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The 5 Critical Trading Psychology Mistakes – How to stop them from holding you back

The 5 Most Common Trading Psychology Mistakes

Trading in the financial markets is difficult and it can be very stressful. Many traders tend to spend more time on analysis when things are tricky, but assessing and improving your trading psychology is a major part of being successful in financial markets. Tune in this week as we talk about the 5 most common trading psychology mistakes:

The Endowment Effect

Naturally, when people are invested in something they grow an attachment. Sentimentality can skew our perspective and cause mistakes, particularly in the trading space. In his decades-long career, host Andrew Baxter has encountered the endowment effect very often. A common story is the one of an investor who buys into a company in its infancy and holds onto the stock for years. As the investment has grown over the years, that person becomes loyal to those shares. This is a prime example of the endowment effect. This sort of emotional connection to an asset clouds our judgement and makes us hold onto certain positions when we shouldn’t – potentially costing us money.

It’s easy for us to be under the influence of the endowment effect and not even realise it, so make sure you continually assess your own psychology to prevent mistakes coming from emotional decision making. One suggestion to manage the endowment effect in your trading is to pre-determine a course of action including the entry level, the take profit level and a stop loss level. This way, you are making objective decisions and won’t be clouded by the endowment effect.


In many instances, confidence is vital for success. In the trading space, a lack of confidence can be a major problem and lead to indecision and in some cases what we call “analysis paralysis”. By the same token however, overconfidence is equally as dangerous and can really harm the bottom line. Host Andrew Baxter points out that there are multiple ways overconfidence can manifest itself in the trading space. You may be so confident in a trade that you increase your position size on that particular trade. The problem is when that trade goes wrong for any number of reasons, you are now amplifying your loss unnecessarily. There are some ways in which we can combat problems arising from confidence-based issues.

As a starting point, having a clear trading plan is a great means of forcing yourself to be consistent with your trading. One way we can keep this in line is with thorough and regular journaling to plan and reflect on our trading and the processes surrounding it. Andrew Baxter’s advice – don’t train until you get it right, train until you can’t get it wrong.

Loss Aversion

When it comes to activities involving money, many would prefer to not risk anything as opposed to taking a risk for a potential payoff. As a matter of fact, psychological research suggests that losses have twice the impact on a person’s psychology than wins. Once again, this largely comes down to an emotional attachment to money. Host Andrew Baxter explains that as people work hard to earn their money, they tend to form an attachment to it and thus do not want to risk parting with it. It’s only natural to want to protect something that has taken you a long time to collect, but the fact of the matter is this fear could be holding you back from building your wealth and growing.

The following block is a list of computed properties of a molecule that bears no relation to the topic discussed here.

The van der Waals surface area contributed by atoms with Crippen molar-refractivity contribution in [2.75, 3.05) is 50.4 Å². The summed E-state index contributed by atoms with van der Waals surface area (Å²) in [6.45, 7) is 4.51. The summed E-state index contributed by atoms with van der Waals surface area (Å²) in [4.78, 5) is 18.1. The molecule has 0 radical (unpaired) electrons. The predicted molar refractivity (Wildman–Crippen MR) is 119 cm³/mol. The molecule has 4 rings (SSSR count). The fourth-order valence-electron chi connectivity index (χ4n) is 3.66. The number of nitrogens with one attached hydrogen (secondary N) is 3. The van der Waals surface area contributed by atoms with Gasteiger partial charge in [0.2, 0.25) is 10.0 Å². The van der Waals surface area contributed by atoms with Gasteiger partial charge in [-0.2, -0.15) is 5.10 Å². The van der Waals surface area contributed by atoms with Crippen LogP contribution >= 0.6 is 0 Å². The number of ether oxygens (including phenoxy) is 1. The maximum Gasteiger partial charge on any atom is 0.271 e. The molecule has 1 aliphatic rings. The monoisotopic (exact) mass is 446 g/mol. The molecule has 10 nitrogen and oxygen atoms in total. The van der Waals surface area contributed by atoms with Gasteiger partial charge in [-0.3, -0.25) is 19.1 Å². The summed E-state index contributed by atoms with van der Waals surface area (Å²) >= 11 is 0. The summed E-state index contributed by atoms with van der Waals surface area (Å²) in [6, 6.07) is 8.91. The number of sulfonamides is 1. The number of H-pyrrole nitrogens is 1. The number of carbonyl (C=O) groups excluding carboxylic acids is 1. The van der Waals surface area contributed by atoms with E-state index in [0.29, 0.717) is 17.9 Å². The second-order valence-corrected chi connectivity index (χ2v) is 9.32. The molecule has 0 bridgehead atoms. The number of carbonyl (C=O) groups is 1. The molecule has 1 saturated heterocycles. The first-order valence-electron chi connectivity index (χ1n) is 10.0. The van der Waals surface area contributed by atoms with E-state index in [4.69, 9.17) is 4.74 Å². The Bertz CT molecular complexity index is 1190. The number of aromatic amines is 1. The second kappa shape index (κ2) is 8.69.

With the right approach and knowledge of financial markets, you can take your hard earned money and make it work for you, after working so hard for it over the years.


As people, we have a desire to be right. We can all agree that sometimes when we are certain of something and turn out to be wrong – we feel almost insulted. As such, we develop biases, and in this particular instance we will be discussing 2 major trading biases – confirmation bias and negativity bias. When we apply confirmation bias, we simply cherry pick what we see as evidence to suggest what we are doing is right and ignore the points of contention. Likewise, negativity bias leads us to focus on the reasons why something is not true and ignore the arguments for it. Host Andrew Baxter points out it’s not dissimilar to the ‘Halo Horns Effect’ by which when something is explained to be great before you experience it, you are more likely to enjoy it since your outlook is positive from the outset. 

The Bandwagon Effect

In all walks of life, we see people who do things simply because others are doing it. The trading space is no exception, with many hopping on bandwagons simply because lots of other people are. This can be great, and particularly in trending markets where we can hop on the trend and make money as the trend continues. There is nothing wrong with doing this, but you need to be able to recognise the fact that you’re not a genius and you are just following others so that when things change you’re able to take your profits. As Host Andrew Baxter points out however, the problem arises in times like now where we find ourselves in a choppier market where trends change daily.

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